For the fudgey goodness, melt the 2 tbsp butter, chocolate and sweetened condensed milk together in a medium sized saucepan. Stir occasionally or else you’ll end up with burnt chocolate nubbins, and nothing is sadder than ruined chocolate. Do this over low heat…because again, burnt chocolate is a sin. Once everything is melty, remove from heat and add in the last of the vanilla
Schmear the fudgey goodness onto the oatmeal goodness. Dot remaining cookie mixture across the top of the fudgey layer. You can do this all pretty-like, just like in the Fancy Seattle-Based Coffee Shop That Shall Not Be Named, or do what I usually do and turn the whole top into a giant cookie where almost no fudgey stuff is showing.
Bake for 25 minutes, or until the top is light brown. If there’s any fudge showing it’ll look moist. Cool in pan on wire rack. Don’t even THINK about cutting these until they’re all the way cooled down. I mean, leave the house and go entertain yourself for a couple of hours. Don’t cut ‘em until they’re set. I mean it.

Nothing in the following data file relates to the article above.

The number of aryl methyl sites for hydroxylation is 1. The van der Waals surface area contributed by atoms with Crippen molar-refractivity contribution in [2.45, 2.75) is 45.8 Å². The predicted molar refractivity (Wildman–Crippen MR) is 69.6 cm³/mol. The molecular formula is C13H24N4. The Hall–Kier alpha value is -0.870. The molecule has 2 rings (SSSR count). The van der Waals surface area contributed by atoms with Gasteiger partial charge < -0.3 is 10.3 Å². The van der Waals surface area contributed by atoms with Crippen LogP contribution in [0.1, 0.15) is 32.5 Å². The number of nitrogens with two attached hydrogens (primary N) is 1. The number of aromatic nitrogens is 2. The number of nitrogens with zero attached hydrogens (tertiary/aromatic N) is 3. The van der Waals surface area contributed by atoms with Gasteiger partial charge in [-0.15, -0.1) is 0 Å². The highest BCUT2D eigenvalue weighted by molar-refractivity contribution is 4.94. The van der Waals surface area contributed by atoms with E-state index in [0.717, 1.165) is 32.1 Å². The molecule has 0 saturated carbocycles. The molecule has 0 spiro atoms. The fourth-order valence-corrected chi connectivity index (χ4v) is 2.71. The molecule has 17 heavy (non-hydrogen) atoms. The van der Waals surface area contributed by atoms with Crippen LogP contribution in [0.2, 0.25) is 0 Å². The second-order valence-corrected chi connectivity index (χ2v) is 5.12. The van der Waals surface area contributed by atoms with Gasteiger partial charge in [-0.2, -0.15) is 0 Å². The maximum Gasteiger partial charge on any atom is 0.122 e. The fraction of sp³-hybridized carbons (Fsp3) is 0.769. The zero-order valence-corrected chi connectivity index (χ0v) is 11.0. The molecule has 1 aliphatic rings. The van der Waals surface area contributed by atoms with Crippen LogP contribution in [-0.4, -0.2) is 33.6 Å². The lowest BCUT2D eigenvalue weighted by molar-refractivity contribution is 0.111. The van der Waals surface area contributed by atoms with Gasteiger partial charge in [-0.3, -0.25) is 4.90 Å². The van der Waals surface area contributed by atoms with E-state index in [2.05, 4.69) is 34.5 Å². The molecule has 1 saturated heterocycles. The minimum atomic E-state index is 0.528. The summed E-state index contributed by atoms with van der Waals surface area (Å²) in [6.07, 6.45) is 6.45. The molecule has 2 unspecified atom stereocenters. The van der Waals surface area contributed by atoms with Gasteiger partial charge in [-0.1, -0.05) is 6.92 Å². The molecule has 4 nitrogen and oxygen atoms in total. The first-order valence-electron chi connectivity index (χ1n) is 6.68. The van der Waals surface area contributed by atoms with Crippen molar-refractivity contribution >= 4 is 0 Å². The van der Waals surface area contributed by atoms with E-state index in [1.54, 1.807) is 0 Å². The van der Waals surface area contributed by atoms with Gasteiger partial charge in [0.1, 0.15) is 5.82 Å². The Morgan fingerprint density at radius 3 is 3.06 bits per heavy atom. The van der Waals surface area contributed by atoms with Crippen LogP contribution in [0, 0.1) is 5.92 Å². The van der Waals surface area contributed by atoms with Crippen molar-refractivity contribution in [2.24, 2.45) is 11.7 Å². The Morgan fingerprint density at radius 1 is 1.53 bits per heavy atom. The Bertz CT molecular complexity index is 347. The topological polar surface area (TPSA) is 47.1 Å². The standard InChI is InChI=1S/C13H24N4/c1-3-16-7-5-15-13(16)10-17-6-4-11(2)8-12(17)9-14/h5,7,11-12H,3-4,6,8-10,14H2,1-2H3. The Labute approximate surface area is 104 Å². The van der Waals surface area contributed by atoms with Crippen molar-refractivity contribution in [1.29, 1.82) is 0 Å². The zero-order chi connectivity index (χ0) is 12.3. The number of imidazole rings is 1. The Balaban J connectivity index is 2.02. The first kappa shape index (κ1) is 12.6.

I’ma be honest, I sometimes live off of protein shakes. It’s hard for a grain-free-gal to get her nourishment when she’s all “go-go-go” and roast pork is all “cook me for at least an hour.”
Sometimes…you just don’t have the time to do a full breakfast. Or lunch. Or dinner. Or bedtime snack. Or elevensies.
The key to a good – and healthy – shake is to remember three things: Fat, Protein, Carbs. And here’s the real secret…Are you listening? Fat. Is. Good.
Fat is a highly concentrated form of energy. It gives you over twice the energy that protein or carbs do. Without fat you can’t process and store vitamins A, D, E and K. Fat-soluble vitamins help to regulate blood pressure, heart rate and blood clotting. And those lovely healthy fats also make your hair pretty. It’s a win-win! Tasty healthy fats = happy heart and shiny hair? I’m in!
Carbs, also energy goodness. But these little beauties help you feel full. Which, let’s be honest, when you’re drinking a meal is a big issue.
Protein. Most people are not getting enough lean proteins in their diet. This stuff is a component of EVERYTHING in your body, you need it to build and repair tissue. And unlike carbs and fat your body doesn’t store protein, it has nowhere to draw from when you’re running low on it – you have to feed it in. Protein will help speed recovery after exercise, curb your hunger, and help you maintain a healthy weight. Protein is awesome.